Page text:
Given the paucity of evidence, we need to look at studies that have evaluated the effects of performing the same amount of exercise over different times — either short and intense workouts or long and sluggish workouts – to determine whether LIIT works. According to research, high- and low-intensity exercise both appear to reduce body fat by comparable amounts, but higher intensities increased general fitness and blood pressure, suggesting better long-term health advantages. Adults in good health can benefit from both HIIT and long, gradual endurance exercise to increase their aerobic fitness (heart and lung function). Both high-intensity and low-intensity exercise have been shown to have positive effects on heart health, however HIIT often results in greater gains in aerobic fitness. However, because to the intensity of HIIT, research advises giving your body around three days in between sessions to recover. Due to the strong loading required by HIIT, people with bone and joint issues may not find it enjoyable. A heart attack is five times more likely to occur after an HIIT session than after other types of exercise in higher risk cardiac patients, even though HIIT is generally safe for those with heart issues. However, in both healthy individuals and those with health issues, the advantages of any exercise frequently outweigh the hazards.
Due to these factors, LIIT positions itself as a compromise that combines HIIT and conventional endurance training. To make staying active or becoming in shape simpler, interval training with reduced intensity and longer active times is the goal. A LIIT workout may include the same moves as HIIT but would place more emphasis on form than exhaustion and have shorter rest periods between exercises. HIIT focuses on performing explosive, intense movements quickly with long recovery times, such as burpees, sprints, or box jumps until you feel you can no longer do them.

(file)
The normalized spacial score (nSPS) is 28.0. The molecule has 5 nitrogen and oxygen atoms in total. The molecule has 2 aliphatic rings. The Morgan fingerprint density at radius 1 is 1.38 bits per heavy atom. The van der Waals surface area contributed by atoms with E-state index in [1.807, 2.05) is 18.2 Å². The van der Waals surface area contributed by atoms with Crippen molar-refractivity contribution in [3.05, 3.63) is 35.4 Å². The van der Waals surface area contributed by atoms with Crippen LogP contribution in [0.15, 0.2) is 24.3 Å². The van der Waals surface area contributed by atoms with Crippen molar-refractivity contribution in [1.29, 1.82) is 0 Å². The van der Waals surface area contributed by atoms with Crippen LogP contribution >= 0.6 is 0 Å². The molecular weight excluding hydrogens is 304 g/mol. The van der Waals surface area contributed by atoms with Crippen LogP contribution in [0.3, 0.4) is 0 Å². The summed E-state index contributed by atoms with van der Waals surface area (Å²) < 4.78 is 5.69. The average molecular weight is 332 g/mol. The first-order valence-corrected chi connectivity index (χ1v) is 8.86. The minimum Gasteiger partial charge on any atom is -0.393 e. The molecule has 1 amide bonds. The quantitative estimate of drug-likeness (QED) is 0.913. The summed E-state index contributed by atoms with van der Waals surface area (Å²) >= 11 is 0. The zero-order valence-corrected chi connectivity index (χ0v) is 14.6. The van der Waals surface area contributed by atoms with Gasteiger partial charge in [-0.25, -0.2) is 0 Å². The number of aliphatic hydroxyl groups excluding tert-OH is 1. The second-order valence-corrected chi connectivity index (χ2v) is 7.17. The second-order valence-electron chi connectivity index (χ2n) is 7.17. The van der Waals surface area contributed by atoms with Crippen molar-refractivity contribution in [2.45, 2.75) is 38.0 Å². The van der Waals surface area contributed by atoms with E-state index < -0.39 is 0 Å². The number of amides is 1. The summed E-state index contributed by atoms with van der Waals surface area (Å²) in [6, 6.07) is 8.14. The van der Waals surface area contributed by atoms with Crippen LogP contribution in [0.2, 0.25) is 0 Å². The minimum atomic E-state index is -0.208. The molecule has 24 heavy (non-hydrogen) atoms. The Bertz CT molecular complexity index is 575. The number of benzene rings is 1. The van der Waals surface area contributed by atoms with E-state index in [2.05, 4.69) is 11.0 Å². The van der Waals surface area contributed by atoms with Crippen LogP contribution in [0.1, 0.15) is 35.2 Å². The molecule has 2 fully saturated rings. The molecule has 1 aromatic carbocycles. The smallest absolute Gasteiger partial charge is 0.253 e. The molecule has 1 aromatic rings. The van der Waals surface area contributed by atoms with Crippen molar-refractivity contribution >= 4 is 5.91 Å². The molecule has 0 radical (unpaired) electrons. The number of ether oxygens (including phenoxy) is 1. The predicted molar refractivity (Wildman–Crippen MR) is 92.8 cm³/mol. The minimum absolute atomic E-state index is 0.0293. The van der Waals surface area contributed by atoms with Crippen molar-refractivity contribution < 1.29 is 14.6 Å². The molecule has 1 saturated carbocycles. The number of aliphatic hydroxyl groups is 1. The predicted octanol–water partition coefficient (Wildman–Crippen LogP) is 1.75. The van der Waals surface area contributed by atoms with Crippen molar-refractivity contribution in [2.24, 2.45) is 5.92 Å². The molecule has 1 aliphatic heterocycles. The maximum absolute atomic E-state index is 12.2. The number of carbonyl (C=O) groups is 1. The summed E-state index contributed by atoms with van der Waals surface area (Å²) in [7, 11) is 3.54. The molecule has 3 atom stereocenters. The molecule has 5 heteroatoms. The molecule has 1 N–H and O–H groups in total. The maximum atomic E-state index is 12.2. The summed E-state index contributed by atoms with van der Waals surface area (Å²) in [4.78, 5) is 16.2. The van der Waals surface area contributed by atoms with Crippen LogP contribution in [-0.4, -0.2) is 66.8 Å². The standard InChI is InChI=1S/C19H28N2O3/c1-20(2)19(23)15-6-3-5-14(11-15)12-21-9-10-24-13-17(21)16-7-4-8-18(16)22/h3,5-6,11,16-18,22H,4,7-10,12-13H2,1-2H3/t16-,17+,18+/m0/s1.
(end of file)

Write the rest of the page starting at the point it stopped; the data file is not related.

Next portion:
But does LIIT work as well as HIIT? It's unlikely that switching from a short HIIT session to one of a lower intensity will make you more effective unless you extend the session to make up for the intensity loss.
Consider the trade-off between time and intensity. To burn the same number of calories when exercising at a lower intensity, you must exercise for a longer period of time.
Therefore, if your typical HIIT session lasts 10 to 15 minutes, an equivalent LIIT session may need to last 30 minutes to be as effective - and a continuous jogging session may take 60 minutes. If you take this intensity-duration trade off into consideration, the number of calories burned during HIIT, LIIT, or endurance workouts is roughly the same. This has been proven in numerous studies as well as by me personally on live television, where I proved how a sprint of 90 seconds on a bike and a continuous 30 minutes of riding utilized comparable amounts of energy.
All of these workout styles will enhance endurance fitness, a valuable indicator of health, but HIIT is more likely to increase muscle strength. If you engage in HIIT, LIIT, or any other form of endurance training, you should think about including some kind of strength-based resistance training as well because none of the aforementioned exercises targets muscle strength and mass.
The main lesson to be learned is the value of regular exercise for general health. The UK government recommends that adults of all fitness levels engage in 150 minutes of weekly continuous exercise or 75 minutes of weekly intermittent activity. The decision as to whether to workout with HIIT or LIIT is entirely up to you. Try both, and think about switching up your regimen. Exercise is only beneficial when performed consistently, so choosing an activity you enjoy is likely the best form of exercise for you.
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